Along the way, Andy notices that their car is being followed by a mysterious maroon Buick. Is the tail planning a robbery? Was it sent by dad to keep an eye on them? Or is the pursuer determined to make sure they don’t make it to Kansas alive?

Andy, Ralph, and Olga are three vividly-drawn characters for the reader to join on this thousand-mile road trip. Although Ralph’s mental illness isn’t specifically defined, it feels like he’s an autistic savant of sorts - highly intelligent but prone to unexpected outbursts. Olga is a beauty trying hard to be professional during this unusual assignment, and Andy the cop is a top-notch pro with a good sense of humor. The competent officer provides the likable narration for the 150-page pursuit mystery.

The book opens great and ends with some satisfying plot twists. There’s a bit of filler in the middle, but nothing too cumbersome. Overall, “Drive East on 66” was a good natured coming of age mystery that lacked any real edge or violence, but it was enjoyable enough if you’re not looking for a hardboiled bloodbath. Recommended.

Buy a copy of this book HERE

Friday, February 1, 2019

The Late Mrs. Five

Richard Wormser (1908-1977) was a prolific pulp fiction writer, penning 17 'Nick Carter' adventures for Street & Smith before releasing a novel under his own name - “The Man with the Wax Face” (1934). Along with writing TV adaptations and screenplays, Wormser wrote over 20 crime and western novels. In 2017, Stark House released two of Wormser's classics as a double reprinting - “The Body Looks Familiar” (1958) and “The Late Mrs. Five” (1960). Both are prefaced with an introduction by esteemed Texas writer Bill Crider, one of the last things the author wrote before his death in February of 2018. 

“The Late Mrs. Five” is my first introduction to Richard Wormser. The book is a superb example of being in the wrong place at the wrong time. When we first meet protagonist Paul Porter, it's on a lonely stretch of mid-west flattop. Porter, a divorcee, is making the territory pitches as a factory rep for terracers (like a farm plow). In the small farming town of Lowndesburg, Porter stops to check on a display model of the terracer and to talk shop with a client, Mr. Gray.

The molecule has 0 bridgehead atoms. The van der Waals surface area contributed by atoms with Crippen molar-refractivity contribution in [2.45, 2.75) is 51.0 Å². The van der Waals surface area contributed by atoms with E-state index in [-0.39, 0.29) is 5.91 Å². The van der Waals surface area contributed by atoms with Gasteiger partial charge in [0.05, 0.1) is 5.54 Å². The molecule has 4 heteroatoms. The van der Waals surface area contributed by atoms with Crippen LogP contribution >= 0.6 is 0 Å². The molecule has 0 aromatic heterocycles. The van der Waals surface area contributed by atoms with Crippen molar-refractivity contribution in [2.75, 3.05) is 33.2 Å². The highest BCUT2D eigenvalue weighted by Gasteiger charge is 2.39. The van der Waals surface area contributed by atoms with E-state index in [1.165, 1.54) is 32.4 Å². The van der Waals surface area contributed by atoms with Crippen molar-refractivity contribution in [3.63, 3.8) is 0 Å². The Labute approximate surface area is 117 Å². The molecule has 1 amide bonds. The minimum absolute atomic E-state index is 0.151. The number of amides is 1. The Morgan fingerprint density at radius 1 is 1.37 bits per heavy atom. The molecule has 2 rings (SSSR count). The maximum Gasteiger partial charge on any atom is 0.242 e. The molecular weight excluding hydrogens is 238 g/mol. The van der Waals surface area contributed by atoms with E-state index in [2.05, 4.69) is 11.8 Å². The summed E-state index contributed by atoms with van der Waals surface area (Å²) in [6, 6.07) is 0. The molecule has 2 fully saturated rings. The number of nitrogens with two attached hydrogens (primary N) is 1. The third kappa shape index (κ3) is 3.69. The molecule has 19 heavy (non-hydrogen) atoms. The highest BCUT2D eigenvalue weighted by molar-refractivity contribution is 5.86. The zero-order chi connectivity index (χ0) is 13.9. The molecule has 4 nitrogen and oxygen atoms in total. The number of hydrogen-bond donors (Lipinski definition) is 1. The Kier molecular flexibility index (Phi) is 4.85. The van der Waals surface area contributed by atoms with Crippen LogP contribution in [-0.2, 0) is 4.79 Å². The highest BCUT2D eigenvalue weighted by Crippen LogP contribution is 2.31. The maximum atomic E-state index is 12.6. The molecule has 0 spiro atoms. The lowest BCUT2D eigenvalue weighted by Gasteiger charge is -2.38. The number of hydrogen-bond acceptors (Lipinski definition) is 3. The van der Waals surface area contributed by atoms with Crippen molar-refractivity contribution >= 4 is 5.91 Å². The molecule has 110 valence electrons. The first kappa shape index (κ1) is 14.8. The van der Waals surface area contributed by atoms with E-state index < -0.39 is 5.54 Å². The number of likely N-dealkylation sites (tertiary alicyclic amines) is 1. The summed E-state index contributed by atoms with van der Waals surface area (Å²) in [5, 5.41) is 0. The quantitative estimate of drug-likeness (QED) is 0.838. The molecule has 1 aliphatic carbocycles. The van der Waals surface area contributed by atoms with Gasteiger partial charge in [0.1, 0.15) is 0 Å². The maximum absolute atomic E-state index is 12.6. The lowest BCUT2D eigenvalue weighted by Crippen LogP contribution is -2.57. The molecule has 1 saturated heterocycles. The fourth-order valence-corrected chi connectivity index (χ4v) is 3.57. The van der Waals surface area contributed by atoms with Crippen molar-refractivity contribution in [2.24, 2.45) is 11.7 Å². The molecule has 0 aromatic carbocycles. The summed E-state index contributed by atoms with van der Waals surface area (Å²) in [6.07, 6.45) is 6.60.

Upon his arrival he learns that Mr. Gray has gifted his retail business to his son-in-lawn, town sheriff Otto McLane. After a quick inspection, McLane encourages Porter to talk with the wealthy businessman John Hilliard. In route, Porter shockingly spots his estranged ex-wife on main street. Up until this point Porter has no idea of her whereabouts...and very little interest after a bitter divorce that's robbed him of his life savings. After the surprise discovery, Porter continues to Hilliard's residence only to find it vacant.

Later that night, Sheriff McLane arrests Porter for killing his ex-wife! Coincidentally, she had remarried Hilliard and was murdered the same date as Porter's visit to the home. McLane puts the finger to Porter despite a solid alibi. Aligning with McLane's daughter, Porter is forced to run in a frantic attempt to solve the murder. As the pace quickens, the cast of characters are examined by Porter and the reader as the whodunit mystery races to an exhilarating reveal. 

Wormser blends a familiar prose – innocent man accused of murder – with small town charm. This hybrid of “Our Town” crossed with “Perry Mason” works brilliantly despite its shortcomings. We've read it before, but Wormser is an entertaining story-teller and works wonders with this elementary plot. The addition of shyster attorney Henry Lighton smooths out the morbid aspect of murder into a humorous subtext on the legal system's backward motions (paralleling present day). “The Late Mrs. Five” is highly recommended for someone just wanting a classic whodunit that isn't affixed to the names Gardner and Christie.

Buy a copy of the book HERE